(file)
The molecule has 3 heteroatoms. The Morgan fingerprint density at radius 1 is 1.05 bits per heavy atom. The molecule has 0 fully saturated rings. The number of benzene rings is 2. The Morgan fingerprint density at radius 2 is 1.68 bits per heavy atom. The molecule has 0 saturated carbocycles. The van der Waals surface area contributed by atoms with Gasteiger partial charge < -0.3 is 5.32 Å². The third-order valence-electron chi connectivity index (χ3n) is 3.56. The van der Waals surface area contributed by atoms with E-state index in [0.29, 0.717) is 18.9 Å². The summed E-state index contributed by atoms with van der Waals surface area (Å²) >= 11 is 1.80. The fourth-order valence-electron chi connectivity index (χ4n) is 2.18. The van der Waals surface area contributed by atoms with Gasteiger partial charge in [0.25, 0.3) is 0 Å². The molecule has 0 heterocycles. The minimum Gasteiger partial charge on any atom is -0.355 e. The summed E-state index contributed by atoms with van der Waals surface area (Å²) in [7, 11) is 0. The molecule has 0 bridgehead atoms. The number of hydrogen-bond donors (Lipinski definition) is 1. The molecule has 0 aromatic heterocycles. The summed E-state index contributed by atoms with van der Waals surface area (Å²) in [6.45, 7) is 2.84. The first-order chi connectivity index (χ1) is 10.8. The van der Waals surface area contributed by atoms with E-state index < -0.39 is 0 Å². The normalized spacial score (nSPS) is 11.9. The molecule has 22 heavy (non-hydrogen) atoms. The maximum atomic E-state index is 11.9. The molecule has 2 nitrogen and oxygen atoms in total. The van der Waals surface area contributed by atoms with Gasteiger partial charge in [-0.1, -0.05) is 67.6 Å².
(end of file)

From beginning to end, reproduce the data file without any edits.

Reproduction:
The molecule has 3 heteroatoms. The Morgan fingerprint density at radius 1 is 1.05 bits per heavy atom. The molecule has 0 fully saturated rings. The number of benzene rings is 2. The Morgan fingerprint density at radius 2 is 1.68 bits per heavy atom. The molecule has 0 saturated carbocycles. The van der Waals surface area contributed by atoms with Gasteiger partial charge < -0.3 is 5.32 Å². The third-order valence-electron chi connectivity index (χ3n) is 3.56. The van der Waals surface area contributed by atoms with E-state index in [0.29, 0.717) is 18.9 Å². The summed E-state index contributed by atoms with van der Waals surface area (Å²) >= 11 is 1.80. The fourth-order valence-electron chi connectivity index (χ4n) is 2.18. The van der Waals surface area contributed by atoms with Gasteiger partial charge in [0.25, 0.3) is 0 Å². The molecule has 0 heterocycles. The minimum Gasteiger partial charge on any atom is -0.355 e. The summed E-state index contributed by atoms with van der Waals surface area (Å²) in [7, 11) is 0. The molecule has 0 bridgehead atoms. The number of hydrogen-bond donors (Lipinski definition) is 1. The molecule has 0 aromatic heterocycles. The summed E-state index contributed by atoms with van der Waals surface area (Å²) in [6.45, 7) is 2.84. The first-order chi connectivity index (χ1) is 10.8. The van der Waals surface area contributed by atoms with E-state index < -0.39 is 0 Å². The normalized spacial score (nSPS) is 11.9. The molecule has 22 heavy (non-hydrogen) atoms. The maximum atomic E-state index is 11.9. The molecule has 2 nitrogen and oxygen atoms in total. The van der Waals surface area contributed by atoms with Gasteiger partial charge in [-0.1, -0.05) is 67.6 Å².